The Tamaki Estuary
lecturers and technicians
The artwork itself
Questions surrounding the agency of the environments and sites I work with and whether it is retained through my art-making. Does the act of using them as active participants within my practice degrade them in any way? Is it wrong to impose the human action of art-making on the nature of the non-human environment?
Does my project require ethics? Who is related to the shoreline? Do I need permission from anyone? Who will it affect?
Is the Tamaki Estuary public land or owned by a specific group/iwi that I will need to contact for ethics?
What do I hope to discover or communicate through my practice and how does it draw others into a web of relations? I hope to deeper enmesh my practice within the ecological mesh, and bring ecological concerns and human/non-human relations to a more conscious level within the societal mind.
What kinds of power relations come into play in the process of art-making and the event of exhibiting your work? What responsibilities do you have? There are power relations between myself as the artist and the Tamaki Estuary ecology, between the artworks and the viewer, and between the public/beach-goers and the process of making the art and therefore also the Tamaki Estuary. I am responsible for ensuring that the nature of the environment retains its agency throughout the process of my project and that I am not degrading or damaging it in any way.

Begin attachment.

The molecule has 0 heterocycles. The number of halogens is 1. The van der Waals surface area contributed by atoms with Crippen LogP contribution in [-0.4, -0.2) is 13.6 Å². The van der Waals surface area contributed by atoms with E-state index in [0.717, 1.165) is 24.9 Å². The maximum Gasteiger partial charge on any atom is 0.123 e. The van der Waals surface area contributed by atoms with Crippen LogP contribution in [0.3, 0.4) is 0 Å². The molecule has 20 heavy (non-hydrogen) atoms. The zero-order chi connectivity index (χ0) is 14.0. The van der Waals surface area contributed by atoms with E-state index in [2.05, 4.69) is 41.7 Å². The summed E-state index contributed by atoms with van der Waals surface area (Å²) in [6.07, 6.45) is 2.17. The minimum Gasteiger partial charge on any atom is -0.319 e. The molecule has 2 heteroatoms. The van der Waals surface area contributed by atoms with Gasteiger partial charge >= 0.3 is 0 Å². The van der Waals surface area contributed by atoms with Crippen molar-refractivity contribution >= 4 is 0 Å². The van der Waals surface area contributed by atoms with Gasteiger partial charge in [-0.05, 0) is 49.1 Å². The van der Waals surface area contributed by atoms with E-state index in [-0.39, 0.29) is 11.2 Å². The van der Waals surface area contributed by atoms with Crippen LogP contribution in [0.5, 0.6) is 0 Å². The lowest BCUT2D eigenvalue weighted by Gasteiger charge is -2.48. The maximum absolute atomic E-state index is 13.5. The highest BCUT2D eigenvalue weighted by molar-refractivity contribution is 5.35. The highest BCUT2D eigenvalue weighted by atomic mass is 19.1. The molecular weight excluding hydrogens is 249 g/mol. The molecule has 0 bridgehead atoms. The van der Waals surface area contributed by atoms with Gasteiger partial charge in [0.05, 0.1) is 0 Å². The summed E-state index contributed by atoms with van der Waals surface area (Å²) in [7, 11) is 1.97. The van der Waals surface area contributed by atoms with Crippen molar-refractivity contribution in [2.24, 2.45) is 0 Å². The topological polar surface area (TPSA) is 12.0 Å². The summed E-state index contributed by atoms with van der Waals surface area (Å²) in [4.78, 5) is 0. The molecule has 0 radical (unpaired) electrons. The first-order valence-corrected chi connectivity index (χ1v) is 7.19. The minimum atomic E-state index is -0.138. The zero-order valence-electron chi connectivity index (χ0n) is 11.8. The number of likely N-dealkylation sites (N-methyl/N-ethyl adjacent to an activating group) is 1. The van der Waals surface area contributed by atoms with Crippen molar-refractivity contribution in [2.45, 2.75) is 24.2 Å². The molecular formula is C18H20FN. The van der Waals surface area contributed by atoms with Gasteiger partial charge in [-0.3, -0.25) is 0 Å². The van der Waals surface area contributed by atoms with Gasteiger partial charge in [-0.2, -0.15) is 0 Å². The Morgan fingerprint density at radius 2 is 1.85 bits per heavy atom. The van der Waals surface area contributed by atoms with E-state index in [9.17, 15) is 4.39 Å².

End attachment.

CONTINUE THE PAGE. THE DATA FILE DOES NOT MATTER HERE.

What do you think will be revealed or understood through undertaking this research project? I think that I will achieve a deeper, enriched understanding of the Tamaki Estuary and surrounding ecologies, both human and non-human, and therefore an understanding of the greater ecological concerns of the wider world.
How will your research matter to people, places or things - your community or audience-participants, and/or nonhumam stakeholders? Because of the site-responsive nature of my research it will likely have a greater impact on people that live near or have close ties to the area of the Tamaki Estuary, due to the fact that they have had lived experiences with the site and are therefore able to identify with the project on a more personal, intimate level than someone who would view the work cold. My research will also matter to the physical site itself, as the making of it is taking place within the actual environment, meaning that the two will have an affect on each other simply by sharing a space together, for a period of time becoming a part of the same ecology.